The Amateur Gentleman. By Jeffery Farnol. (Sampson Low. Gs.)—In "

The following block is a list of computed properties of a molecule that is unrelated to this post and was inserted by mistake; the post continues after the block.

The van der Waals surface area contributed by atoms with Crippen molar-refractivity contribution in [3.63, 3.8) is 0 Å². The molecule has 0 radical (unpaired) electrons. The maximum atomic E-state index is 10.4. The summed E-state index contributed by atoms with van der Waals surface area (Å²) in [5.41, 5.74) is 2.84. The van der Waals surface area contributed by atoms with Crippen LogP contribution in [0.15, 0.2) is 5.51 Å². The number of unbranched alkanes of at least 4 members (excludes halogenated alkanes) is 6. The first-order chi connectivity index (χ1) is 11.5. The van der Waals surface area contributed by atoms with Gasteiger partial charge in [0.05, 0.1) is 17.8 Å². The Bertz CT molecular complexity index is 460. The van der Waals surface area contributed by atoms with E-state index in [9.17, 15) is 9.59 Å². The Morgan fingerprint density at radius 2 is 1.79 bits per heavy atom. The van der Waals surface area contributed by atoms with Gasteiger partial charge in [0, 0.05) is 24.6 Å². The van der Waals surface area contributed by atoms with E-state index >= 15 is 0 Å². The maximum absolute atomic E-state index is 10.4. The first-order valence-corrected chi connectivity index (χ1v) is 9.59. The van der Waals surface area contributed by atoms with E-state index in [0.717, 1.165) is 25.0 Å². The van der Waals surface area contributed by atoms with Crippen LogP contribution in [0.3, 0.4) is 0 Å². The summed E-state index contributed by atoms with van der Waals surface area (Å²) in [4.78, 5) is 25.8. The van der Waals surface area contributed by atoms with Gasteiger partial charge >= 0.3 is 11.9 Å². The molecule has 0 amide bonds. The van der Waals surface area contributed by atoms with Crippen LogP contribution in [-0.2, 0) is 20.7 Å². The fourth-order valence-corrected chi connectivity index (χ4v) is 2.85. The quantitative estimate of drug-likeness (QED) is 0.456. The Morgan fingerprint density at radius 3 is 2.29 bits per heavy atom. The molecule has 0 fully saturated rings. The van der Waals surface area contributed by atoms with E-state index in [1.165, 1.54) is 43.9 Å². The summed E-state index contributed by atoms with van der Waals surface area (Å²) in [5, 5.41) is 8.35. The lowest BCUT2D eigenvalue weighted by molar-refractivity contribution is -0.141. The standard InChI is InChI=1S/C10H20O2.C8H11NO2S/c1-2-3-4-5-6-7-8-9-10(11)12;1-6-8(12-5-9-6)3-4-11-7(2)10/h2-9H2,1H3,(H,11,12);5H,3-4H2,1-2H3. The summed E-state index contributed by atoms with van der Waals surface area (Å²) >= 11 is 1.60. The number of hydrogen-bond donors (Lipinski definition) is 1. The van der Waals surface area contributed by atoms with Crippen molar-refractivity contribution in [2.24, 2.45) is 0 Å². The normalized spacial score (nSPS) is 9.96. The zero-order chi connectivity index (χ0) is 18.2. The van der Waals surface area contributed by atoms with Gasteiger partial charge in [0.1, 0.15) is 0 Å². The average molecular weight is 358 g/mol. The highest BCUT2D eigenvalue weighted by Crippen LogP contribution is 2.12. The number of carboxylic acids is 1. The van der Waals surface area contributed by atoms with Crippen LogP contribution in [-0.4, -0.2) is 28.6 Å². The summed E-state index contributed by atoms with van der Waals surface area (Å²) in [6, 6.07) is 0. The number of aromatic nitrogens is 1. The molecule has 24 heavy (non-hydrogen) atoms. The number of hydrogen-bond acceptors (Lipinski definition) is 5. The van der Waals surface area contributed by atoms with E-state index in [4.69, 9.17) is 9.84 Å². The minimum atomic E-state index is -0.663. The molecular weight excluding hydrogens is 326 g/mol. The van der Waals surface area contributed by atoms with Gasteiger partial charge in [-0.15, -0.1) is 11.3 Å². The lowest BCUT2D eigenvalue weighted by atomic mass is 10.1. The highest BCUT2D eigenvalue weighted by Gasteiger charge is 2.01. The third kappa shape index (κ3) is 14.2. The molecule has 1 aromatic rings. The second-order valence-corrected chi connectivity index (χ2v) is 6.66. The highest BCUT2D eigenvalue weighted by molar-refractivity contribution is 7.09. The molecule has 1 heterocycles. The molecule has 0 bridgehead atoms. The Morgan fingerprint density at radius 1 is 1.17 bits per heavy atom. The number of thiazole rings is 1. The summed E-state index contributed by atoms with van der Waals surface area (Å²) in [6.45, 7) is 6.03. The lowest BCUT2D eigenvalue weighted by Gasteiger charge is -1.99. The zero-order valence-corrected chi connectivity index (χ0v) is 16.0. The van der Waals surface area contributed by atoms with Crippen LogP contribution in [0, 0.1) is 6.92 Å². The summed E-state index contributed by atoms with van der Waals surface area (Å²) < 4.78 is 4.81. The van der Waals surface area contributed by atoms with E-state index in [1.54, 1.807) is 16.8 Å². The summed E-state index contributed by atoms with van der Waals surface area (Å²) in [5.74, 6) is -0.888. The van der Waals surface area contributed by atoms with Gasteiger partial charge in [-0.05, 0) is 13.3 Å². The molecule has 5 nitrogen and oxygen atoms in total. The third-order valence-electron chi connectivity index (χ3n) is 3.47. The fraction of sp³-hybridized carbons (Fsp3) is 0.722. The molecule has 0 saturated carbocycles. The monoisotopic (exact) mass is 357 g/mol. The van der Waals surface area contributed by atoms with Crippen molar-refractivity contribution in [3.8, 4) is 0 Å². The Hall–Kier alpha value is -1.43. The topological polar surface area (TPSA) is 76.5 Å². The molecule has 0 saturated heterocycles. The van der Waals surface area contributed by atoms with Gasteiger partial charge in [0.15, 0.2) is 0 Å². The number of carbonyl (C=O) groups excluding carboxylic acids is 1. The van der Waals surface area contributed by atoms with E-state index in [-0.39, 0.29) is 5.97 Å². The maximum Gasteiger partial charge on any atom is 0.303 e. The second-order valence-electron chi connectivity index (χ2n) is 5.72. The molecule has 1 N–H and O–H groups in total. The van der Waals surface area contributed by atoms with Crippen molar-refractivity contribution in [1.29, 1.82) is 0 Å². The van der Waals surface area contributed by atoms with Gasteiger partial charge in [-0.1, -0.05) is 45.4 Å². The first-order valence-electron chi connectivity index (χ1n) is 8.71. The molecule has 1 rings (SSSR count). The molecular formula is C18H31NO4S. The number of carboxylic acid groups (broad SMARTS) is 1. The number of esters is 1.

The Broad Highway " Mr. Farnol gave us a gentleman turned amateur blacksmith : hero we have the son of a champion of the ring and a lady of gentle birth figuring as "a gentleman" in Regency days, and showing that to be a man first is the best thing. It is easy to criticise Mr. Farnol. His stage-coachman and other small characters are frankly taken from Dickens. The charwoman whose eye was lost under " another lady's boot- 'eel " is even more modern. He exaggerates the picaresque style in the rapidity with which one breathless adventure or unexpected meeting succeeds another. The villainy of the villain-in-chief towards the hero and_the young women of the story is very smooth and complete, but be remains a rather wooden figure. But what fun it is to scamper through these Six hundred pages ! One is so happy in the complete con- fidence that in every fair fight the hero will triumph as surely as in the great steeplechase, while the unfair bludgeons and pistols cannot be lethal simply because their use is foul. One knows that his love will be rewarded in spite of terrific obstacles and heartrending misunderstandings. One knows it is only a matter of time until his father is nobly acknow- ledged before the bucks and Corinthians, among whom the most elegant few, of the really bluest blood, will prove their generous loyalty to their friend. We need not be too much troubled by the hero's stern determination to follow "the harder road," but we can share some of the blind devotion of his servants and rejoice that stupid honesty conquers the world. This is not a work to criticise, but to enjoy light- heartedly.